Vets urged to wear masks
Dog owners are being told not to panic over fears relating to MRSA in pets. The president-elect of the British Veterinary Association (BVA), Dr Freda Scott-Park, is appealing to people to remain calm, stating that the incidence of MRSA in pets is "very, very low", although she also urged vets to take precautions to prevent a rise in the number of cases.
Dr Scott-Park said: "Current scientific evidence supports the opinion that the risk of pet-transmitted MRSA is small and that owners who undertake hygienic precautions are at minimal risk. MRSA does not normally harm healthy people." Despite this the BVA has provided vets with detailed information about the potential dangers of MRSA.
She said: "We are urging vets to adopt best practice and take precautions - by using sterile gloves, masks and scrub suits during operations - to prevent animals getting the organism."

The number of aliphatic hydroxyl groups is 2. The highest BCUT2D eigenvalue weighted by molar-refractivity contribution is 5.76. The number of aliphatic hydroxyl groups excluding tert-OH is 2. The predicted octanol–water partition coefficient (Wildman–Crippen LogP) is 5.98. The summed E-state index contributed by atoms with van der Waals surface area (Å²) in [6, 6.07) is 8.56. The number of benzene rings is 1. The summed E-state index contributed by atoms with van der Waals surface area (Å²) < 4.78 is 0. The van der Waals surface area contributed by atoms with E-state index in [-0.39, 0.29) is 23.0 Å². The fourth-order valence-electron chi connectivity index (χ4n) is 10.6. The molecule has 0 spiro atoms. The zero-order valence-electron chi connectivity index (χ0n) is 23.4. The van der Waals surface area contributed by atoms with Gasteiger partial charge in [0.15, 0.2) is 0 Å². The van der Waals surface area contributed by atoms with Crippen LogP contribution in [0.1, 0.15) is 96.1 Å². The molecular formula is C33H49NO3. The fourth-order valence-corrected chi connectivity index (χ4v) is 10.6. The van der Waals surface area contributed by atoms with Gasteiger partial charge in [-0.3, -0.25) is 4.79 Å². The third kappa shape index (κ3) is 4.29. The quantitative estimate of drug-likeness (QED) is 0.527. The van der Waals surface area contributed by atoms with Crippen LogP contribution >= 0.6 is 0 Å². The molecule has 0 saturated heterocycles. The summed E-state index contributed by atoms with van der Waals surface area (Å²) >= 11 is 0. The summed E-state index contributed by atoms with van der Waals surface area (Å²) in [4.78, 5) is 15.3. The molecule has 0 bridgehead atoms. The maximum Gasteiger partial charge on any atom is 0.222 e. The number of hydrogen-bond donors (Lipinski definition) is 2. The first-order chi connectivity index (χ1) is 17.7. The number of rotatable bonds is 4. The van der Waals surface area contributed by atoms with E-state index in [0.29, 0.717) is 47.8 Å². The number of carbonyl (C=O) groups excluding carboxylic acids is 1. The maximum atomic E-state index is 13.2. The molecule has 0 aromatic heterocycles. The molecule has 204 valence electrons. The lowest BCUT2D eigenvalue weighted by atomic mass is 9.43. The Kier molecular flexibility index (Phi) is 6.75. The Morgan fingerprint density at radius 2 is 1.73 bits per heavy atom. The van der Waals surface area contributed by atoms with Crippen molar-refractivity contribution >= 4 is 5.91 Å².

But according to Jill Moss of The Bella Moss Foundation Charity, whose Samoyed Bella was the first dog recorded as dying from the disease in the UK, merely urging vets to take better precautions does not go far enough.
She said: "Yes, there is no need to panic - most healthy people and pets will not become infected - but this does not mean we should ignore the dangers of cross-contamination. If we don't address this issue now we could see levels rising in a few years."
The charity, which is campaigning for changes in veterinary practices as well as offering support to pet owners, believes all vets should work under sterile conditions including gowning, capping and masking up for all surgical procedures. She added: "We believe it should be mandatory and that is what we are campaigning for.
If the Royal College of Veterinary Surgeons and Defra introduced mandatory enforceable guidelines of infection control standards then what happened to Bella would be prevented from happening to another dog."